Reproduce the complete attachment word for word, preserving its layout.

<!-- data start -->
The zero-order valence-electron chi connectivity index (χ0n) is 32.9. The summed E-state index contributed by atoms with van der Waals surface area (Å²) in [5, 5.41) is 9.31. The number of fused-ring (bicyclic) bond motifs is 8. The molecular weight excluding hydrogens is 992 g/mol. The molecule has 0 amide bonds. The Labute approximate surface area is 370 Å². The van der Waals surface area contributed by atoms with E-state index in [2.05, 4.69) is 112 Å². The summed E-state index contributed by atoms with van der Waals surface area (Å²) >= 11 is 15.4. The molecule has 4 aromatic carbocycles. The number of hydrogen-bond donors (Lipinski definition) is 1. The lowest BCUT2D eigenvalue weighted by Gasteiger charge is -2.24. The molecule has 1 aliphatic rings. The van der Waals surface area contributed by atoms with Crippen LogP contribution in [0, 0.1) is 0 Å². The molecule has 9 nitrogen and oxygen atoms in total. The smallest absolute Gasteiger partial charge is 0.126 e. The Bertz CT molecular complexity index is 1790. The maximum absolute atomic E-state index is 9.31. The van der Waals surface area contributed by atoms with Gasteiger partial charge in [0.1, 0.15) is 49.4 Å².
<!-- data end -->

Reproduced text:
The zero-order valence-electron chi connectivity index (χ0n) is 32.9. The summed E-state index contributed by atoms with van der Waals surface area (Å²) in [5, 5.41) is 9.31. The number of fused-ring (bicyclic) bond motifs is 8. The molecular weight excluding hydrogens is 992 g/mol. The molecule has 0 amide bonds. The Labute approximate surface area is 370 Å². The van der Waals surface area contributed by atoms with E-state index in [2.05, 4.69) is 112 Å². The summed E-state index contributed by atoms with van der Waals surface area (Å²) >= 11 is 15.4. The molecule has 4 aromatic carbocycles. The number of hydrogen-bond donors (Lipinski definition) is 1. The lowest BCUT2D eigenvalue weighted by Gasteiger charge is -2.24. The molecule has 1 aliphatic rings. The van der Waals surface area contributed by atoms with Crippen LogP contribution in [0, 0.1) is 0 Å². The molecule has 9 nitrogen and oxygen atoms in total. The smallest absolute Gasteiger partial charge is 0.126 e. The Bertz CT molecular complexity index is 1790. The maximum absolute atomic E-state index is 9.31. The van der Waals surface area contributed by atoms with Gasteiger partial charge in [0.1, 0.15) is 49.4 Å².